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Parenting: Growing in Good Health

The Kindest Cut: Circumcision Debate Rages

By Jordan Lite

"I’d never heard a scream like that come out of the mouth of a baby. Does this little boy have a right to his own body or doesn’t he?"

When the American Academy of Pediatrics (AAP) announced last year that circumcision was unnecessary, many parents who took this procedure for granted suddenly started to think twice.

"I have heard good and bad things about it," writes a concerned woman on one of the web's many parenting discussion boards. " I am worried that when the time comes to make that decision I will not know what to do."

This seems to be a common feeling among parents. But, according to Jack Swanson, M.D., a member of the 1999 AAP task force on circumcision, whatever choice she makes, her son will see other boys who look like him.

A unique history in the United States

A long-standing tradition among Jews and Muslims, circumcision was widely adopted in the United States in the late 1800s at the urging of proponents who mistakenly believed it would discourage masturbation. More than 90 percent of boys born in the United States were circumcised in the 1960s, but according to the National Center for Health Statistics, the most recent figure is just 63 percent.

And this shift in statistics has accompanied a shift in medical opinion. In 1971,1975 and 1985, the AAP determined that the benefits were not significant enough to warrant making circumcision routine.

But in 1989 the tide again shifted when the AAP said that circumcision offered protection against urinary tract infections and sexually transmitted diseases. Studies also suggest that circumcision offers protection against penile cancer, a rare disorder generally occurring later in life.

Just ten years later, in 1999, the academy said that while the benefits of circumcision are not great enough to warrant recommending it to everyone, those who opt to circumcise their boys should make sure pain medication is used. This signaled a further break from earlier beliefs that babies only felt pain for a short time and that it had no long-term consequences.

Studies published in The Lancet and the Journal of the American Medical Association have since shown that circumcised boys may tolerate pain less well than uncircumcised boys later on, and that infants experience unusual stress when no anesthesia is used during circumcision.

New policy produces myriad opinions

"I think more parents are asking about it than before," Dr. Swanson says. "Before, parents just assumed their child should have it and not ask about it ... parents are going to start thinking about the decision more than they used to. I think that's appropriate that they do, that they get the correct information to make a decision."

But others take a less moderate stance on the issue.

Edgar J. Schoen, M.D., who led AAP members in developing the group's 1989 policy statement, criticizes its latest position in the March issue of the journal Pediatrics.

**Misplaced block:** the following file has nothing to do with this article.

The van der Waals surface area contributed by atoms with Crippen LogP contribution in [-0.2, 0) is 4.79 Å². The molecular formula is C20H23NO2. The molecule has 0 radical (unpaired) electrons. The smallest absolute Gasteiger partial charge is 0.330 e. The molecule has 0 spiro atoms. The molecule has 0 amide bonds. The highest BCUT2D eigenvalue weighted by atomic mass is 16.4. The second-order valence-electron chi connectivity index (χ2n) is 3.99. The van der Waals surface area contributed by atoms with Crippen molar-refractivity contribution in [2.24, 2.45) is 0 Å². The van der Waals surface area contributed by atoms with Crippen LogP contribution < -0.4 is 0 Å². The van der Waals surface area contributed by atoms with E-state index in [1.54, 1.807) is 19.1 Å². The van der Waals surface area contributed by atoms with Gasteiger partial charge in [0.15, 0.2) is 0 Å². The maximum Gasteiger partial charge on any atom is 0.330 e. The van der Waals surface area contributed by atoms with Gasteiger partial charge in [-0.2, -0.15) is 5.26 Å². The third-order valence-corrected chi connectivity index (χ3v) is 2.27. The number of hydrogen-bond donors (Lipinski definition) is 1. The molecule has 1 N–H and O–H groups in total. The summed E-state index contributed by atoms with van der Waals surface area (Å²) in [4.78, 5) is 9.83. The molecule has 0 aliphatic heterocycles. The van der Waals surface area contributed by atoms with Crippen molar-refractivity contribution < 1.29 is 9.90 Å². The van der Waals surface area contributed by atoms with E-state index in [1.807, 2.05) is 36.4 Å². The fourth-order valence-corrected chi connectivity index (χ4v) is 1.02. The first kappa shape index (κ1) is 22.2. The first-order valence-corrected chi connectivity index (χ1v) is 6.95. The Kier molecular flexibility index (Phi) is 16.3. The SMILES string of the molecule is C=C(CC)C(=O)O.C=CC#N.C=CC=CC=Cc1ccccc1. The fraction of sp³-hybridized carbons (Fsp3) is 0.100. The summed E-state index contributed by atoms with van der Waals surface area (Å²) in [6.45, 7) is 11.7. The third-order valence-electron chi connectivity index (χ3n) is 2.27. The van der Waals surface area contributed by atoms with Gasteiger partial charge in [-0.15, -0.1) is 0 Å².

"There are clear, clinical reasons to recommend circumcision for infant boys," Dr. Schoen writes. "Urinary tract infections in the first year of life are far more common in uncircumcised boys than in circumcised infants, and multiple studies have shown HIV infection and penile cancer occur more often in uncircumcised men."

He goes on to cite a study suggesting that the risk of invasive penile cancer for uncircumcised men is 22 times that of their circumcised counterparts.

On the other end of the spectrum are those who want circumcision of children stopped altogether.

Marilyn Milos founded the California-based National Organization of Circumcision Information Resource Centers (NOCIRC) in 1985 after witnessing a circumcision during her training as a nurse.

"I'd never heard a scream like that come out of the mouth of a baby," she said. "Does this little boy have a right to his own body or doesn't he? If 85 percent of males in the world have the penis they were born with, what's wrong with the education American doctors are giving us?"

The foreskin not only offers protection against infection, Milos says, but contains thousands of sensitive nerve endings that enhance sex for men. People who perform circumcisions are "chopping off the best part of boy's bodies," she says.

"Why are we doing this to boys?" Milos asks. "Circumcised doctors don't have a clue. They don't know what they're missing."

Making a decision amidst the din

While some new statistics seem to support the AAP's position, others only add to the confusion.

An estimated 1 in 1,000 circumcised boys will get a urinary tract infection in their first year of life, compared with 1 in 100 uncircumcised boys. But the overall risk of uncircumcised boys getting a UTI is at most 1 percent, the AAP says.

A study by researchers at the University of Washington Child Health Institute and published in the January issue of Pediatrics also found that only six urinary tract infections are prevented for every complication from circumcision.

But in his March editorial in Pediatrics, Dr. Schoen says he studied 14,893 boys born in 1996 and found that the uncircumcised ones were 11 times more likely to develop UTIs and 18 times more likely to be hospitalized with an infection than boys who were circumcised.

As for penile cancer, the University of Washington study found that for every two complications from circumcision, only one case of penile cancer is prevented. That added risk, the University of Washington researchers said, is insignificant.

"Some parents may feel they don't want to take any chances of a urinary tract infection in their child. Others may feel a low risk is not enough to have their child circumcised," Dr. Swanson says. "They need to know the correct numbers so they can judge accurately."

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